HICKENLOOPER: No, absolutely not. And certainly I have not labeled any of my opponents socialists. And I'm just trying to point out that the Republicans already have and will continue to attack us for these massive government expansions and when you look at what happened in the midterms, one after another, you know, moderate candidate in swing states, they won because they did separate themselves from those attacks of you're a socialist.

[20:10:08] They were very clear that here's what I stand for. They're pragmatic. But being pragmatic doesn't necessarily mean you don't go after big ideals. It means you figure out how to do those big ideas.

CABRERA: You know, Bernie Sanders proudly calls himself a Democratic socialist. And he explained what he means by that on CNN's "STATE OF THE UNION" this morning. Let's listen.


SEN. BERNIE SANDERS (D-VT), PRESIDENTIAL CANDIDATE: What I mean by Democratic socialism is creating a government that works for everybody. Not controlled either legislatively or politically by a handful of very wealthy people. That's number one. Number two it means that in America, we have certain economic rights that are human rights. Human rights. Healthcare to my mind is not a privilege. It is a human right. That's what Democratic socialism means to me. It means that if you work 40 hours a week in this country, you should not be living in poverty.


CABRERA: Governor, what part of Sanders' agenda do you disagree with?

HICKENLOOPER: Well, I agree that I've said my whole life that healthcare should be a right and not a privilege. I believe that. But I don't think we can, you know, take away private insurance from over 100 million people that want to keep it. And what we've offered is a public option that allows people that can't get insurance or the people and there are many that are unhappy with their private insurance.

It allows them a way to migrate into something that's Medicare or Medicare Advantage, but it's a voluntary migration that, you know, over 10 years or 15 years, you would end up quite possibly with Medicare for All. But it would be an evolution, not a revolution. It wouldn't be big government coming in and taking something away from, you know, again over 100 million people that are perfectly happy with their private insurance.

I think we've got a certain responsibility to make sure that we do -- we don't enact legislation or policies that a large number of people are going to resist and actually prevent from happening.

CABRERA: OK. Last question because of both of our connections to Colorado. And this weekend being Wear Orange for Gun Violence Awareness, the superintendent in Jefferson County schools in Colorado is proposing tearing down Columbine High School because of the history there and because he says there is a morbid fascination with it for all the wrong reasons. What is your take on that? Should it be torn down?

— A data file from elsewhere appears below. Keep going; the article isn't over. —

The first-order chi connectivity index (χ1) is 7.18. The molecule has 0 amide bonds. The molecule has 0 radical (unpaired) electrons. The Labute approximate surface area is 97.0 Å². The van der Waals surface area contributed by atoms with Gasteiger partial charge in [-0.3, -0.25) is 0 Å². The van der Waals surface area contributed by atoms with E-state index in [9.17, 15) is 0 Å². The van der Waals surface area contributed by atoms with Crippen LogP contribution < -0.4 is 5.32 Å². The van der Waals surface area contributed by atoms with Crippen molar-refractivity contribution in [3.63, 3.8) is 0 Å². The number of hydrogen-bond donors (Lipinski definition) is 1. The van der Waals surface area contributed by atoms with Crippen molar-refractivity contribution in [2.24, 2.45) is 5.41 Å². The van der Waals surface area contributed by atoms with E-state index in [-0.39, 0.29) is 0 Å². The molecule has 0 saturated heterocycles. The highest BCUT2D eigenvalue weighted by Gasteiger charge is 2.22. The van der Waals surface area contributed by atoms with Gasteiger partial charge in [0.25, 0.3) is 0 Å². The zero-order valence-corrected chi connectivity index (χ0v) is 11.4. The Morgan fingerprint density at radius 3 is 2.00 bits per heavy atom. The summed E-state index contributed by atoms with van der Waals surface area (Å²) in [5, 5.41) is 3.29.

HICKENLOOPER: Well, you know, we -- I had that discussion briefly a few months ago. And, you know, the connections between these shootings and the places where they occur is very, very difficult. And I can certainly understand where he's coming from. And if -- he's doing the right thing because he's out talking to the entire school community, the graduates, the families, you know, the survivors of the shooting itself, and really trying to assess whether the connection is too bleak and too destructive to the school continuing to be, you know, one of the best public schools in metropolitan Denver.

My guess is that there is probably a lot of pressure on him, too, to tear it down.

CABRERA: I grew up in Littleton, Colorado, so I'm going to push you on this. What's your opinion? Should it be torn down?

HICKENLOOPER: You know, again, I wouldn't make that decision until I have assessed the sense of the community. I think again he's doing the right thing to go around talk to everyone --

CABRERA: You know that community well. You know that community well. You were the governor of Colorado for eight years.

HICKENLOOPER: I was the governor, but I don't know that community in terms of what they feel about this school. I really don't. And trust me, I wouldn't hesitate to give you my opinion if I thought I could bring together an honest assessment of people really felt and what mattered to them. I don't think what the former governor of Colorado, what my emotional opinion is, should have as much weight as the people directly affected.

CABRERA: Governor John Hickenlooper, really appreciate you taking the time. Thank you.

HICKENLOOPER: You bet. Always a pleasure.

CABRERA: We are getting new updates about a massive crane collapse in Dallas. People inside their apartments as it crashed into this building. Plus, in cities across the country celebrate the start of Pride Month, we're learning of another violent crime inspired by hate and bigotry. Details ahead live in the CNN NEWSROOM.


[20:18:04] CABRERA: Our breaking news tonight. A huge crane collapsing and crushing parts of an apartment building in Dallas. One woman was killed, at least six others are injured, two of them critically.